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The Poisson and Martin Boundaries of a planar graph will be discussed, and shown to be equivalent to the geometric boundary when the planar embedding is sufficiently nice. Based on joint work with Barlow, Gurel-Gurevich and Nachmias.

We have introduced the weight of a group which has a presentation with number of relations is at most the number of generators. We have shown that the number of vertices in any crystallization of a connected closed 3-manifold $M$ is at least the weight of the fundamental group of $M$. This lower bound is sharp for the 3-manifolds $mathbb{R P}^3$, $L(3,1)$, $L(5,2)$, $S^1times S^1 times S^1$, $S^{hspace{.2mm}2} times S^1$, $S^{hspace{.2mm}2}
mbox{$times hspace{-5mm}_{-}$} , S^{hspace{.1mm}1}$ and $S^{hspace{.2mm}3}/Q_8$, where $Q_8$ is the quaternion group.
Moreover, there is a unique such facet minimal crystallization in each of these seven cases. We have also constructed crystallizations of $L(kq-1,q)$ with $4(q+k-1)$ facets for $q, k geq 2$ and $L(kq+1,q)$ with $4(q+k)$ facets for $q, kgeq 1$. By a recent result of Swartz, our crystallizations of $L(kq+1, q)$ are facet minimal when $kq+1$ are even. Our construction of a crystallization of a 3-manifold $M$ is based on a presentation of the fundamental group of $M$.

A large variety of complex systems, from the brain to the weather networks and complex infrastructures, are formed by several networks that coexist, interact and coevolve forming a "network of networks". Modeling such multilayer structures and characterizing the rich interplay between their structure and their dynamical behavior is crucial in order to understand and predict complex phenomena. In this talk I will present recent works on statistical mechanics of multiplex networks. Multiplex networks are formed by N nodes linked in different layers by different networks. I will present models that generate multiplexes with different types of correlations between the layers, and characterize new percolation phenomena on multiplex networks, showing first order phase transitions, bistability or a complex phase diagram with tricriticals points and higher order critical points.?

The talk will provide an overview of complex information systems including quantifying, managing, and designing heterogeneous networked systems. Methods of measuring and assessing the performance of networked, software, and hardware integrated systems such as cloud architectures will be discussed including techniques of sparse approximation in systems measurements, and algebraic and topological statistical metrics for performance. Strategies of quantifying risk over different geometric and statistical classes of distributed systems will be examined as well as methods of tracking and coding dynamic information flows.

Dr. Bonneau is a Division Chief of the Information, Decision and Complex Networks Division at the Air Force Office of Scientific Research, and has established programs in the information theory and mathematics of networking and computing in the Mathematics, Information, and Biological Sciences Division. He is also on the staff of the Assistant Secretary of Defense in Research and Engineering as a specialist in communications and information technology and a Lecturer at George Washington University in the Statistics Department. Previously, Dr. Bonneau was a Senior Research Scientist at the Air Force Research Laboratory, Information Directorate in networking, communications, sensing, and computing, and a Program Manager at the Defense Advanced Research Projects Agency (DARPA) in communications. He has held academic positions in communications and sensing research at Rensselaer Polytechnic Institute and Columbia University. Dr. Bonneau has a Ph.D. in electrical engineering from Columbia University, and a Masters and Bachelors in electrical engineering from Cornell University. Dr. Bonneau is a Senior Member of IEEE and has over 80 journal and conference papers, 1 book co-authorship, contributed to 2 book chapters, and holds 3 patents.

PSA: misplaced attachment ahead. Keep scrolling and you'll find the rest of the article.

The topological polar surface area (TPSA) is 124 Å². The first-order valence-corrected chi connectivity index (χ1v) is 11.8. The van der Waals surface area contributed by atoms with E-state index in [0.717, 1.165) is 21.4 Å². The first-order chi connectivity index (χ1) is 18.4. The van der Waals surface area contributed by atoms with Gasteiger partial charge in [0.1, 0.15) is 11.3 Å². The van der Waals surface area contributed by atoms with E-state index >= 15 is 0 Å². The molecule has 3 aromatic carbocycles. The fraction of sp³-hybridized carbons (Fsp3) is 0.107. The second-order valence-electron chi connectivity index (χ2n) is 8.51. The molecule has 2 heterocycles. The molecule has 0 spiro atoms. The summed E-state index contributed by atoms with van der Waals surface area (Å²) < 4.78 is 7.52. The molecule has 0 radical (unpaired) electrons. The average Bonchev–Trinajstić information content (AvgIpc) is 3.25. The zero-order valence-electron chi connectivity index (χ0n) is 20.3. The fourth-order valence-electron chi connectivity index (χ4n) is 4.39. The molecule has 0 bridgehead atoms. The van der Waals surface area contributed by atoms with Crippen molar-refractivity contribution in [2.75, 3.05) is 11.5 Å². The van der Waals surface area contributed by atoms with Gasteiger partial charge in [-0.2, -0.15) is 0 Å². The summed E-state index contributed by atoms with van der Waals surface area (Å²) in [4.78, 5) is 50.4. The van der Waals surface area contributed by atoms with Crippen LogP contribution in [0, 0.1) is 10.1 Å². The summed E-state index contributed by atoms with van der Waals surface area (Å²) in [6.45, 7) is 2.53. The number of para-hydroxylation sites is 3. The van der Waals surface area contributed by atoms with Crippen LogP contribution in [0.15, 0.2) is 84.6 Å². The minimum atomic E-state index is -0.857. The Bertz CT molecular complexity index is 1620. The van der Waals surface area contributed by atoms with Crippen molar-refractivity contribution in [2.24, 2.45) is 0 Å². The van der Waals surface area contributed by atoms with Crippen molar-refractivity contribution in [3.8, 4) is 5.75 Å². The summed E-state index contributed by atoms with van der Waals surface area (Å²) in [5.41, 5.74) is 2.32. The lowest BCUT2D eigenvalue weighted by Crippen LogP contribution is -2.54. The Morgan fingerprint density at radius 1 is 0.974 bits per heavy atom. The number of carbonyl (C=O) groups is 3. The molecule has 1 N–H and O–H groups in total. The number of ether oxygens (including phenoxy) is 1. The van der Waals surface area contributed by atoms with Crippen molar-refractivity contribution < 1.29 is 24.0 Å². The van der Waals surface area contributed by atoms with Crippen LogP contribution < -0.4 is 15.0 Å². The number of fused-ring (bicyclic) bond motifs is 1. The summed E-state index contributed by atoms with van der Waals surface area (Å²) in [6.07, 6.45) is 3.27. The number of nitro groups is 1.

Dr. Bonneau is a Division Chief of the Information, Decision and Complex Networks Division at the Air Force Office of Scientific Research, and has established programs in the information theory and mathematics of networking and computing in the Mathematics, Information, and Biological Sciences Division. He is also on the staff of the Assistant Secretary of Defense in Research and Engineering as a specialist in communications and information technology and a Lecturer at George Washington University in the Statistics Department. Previously, Dr. Bonneau was a Senior Research Scientist at the Air Force Research Laboratory, Information Directorate in networking, communications, sensing, and computing, and a Program Manager at the Defense Advanced Research Projects Agency (DARPA) in communications. He has held academic positions in communications and sensing research at Rensselaer Polytechnic Institute and Columbia University. Dr. Bonneau has a Ph.D. in electrical engineering from Columbia University, and a Masters and Bachelors in electrical engineering from Cornell University. Dr. Bonneau is a Senior Member of IEEE and has over 80 journal and conference papers, 1 book co-authorship, contributed to 2 book chapters, and holds 3 patents.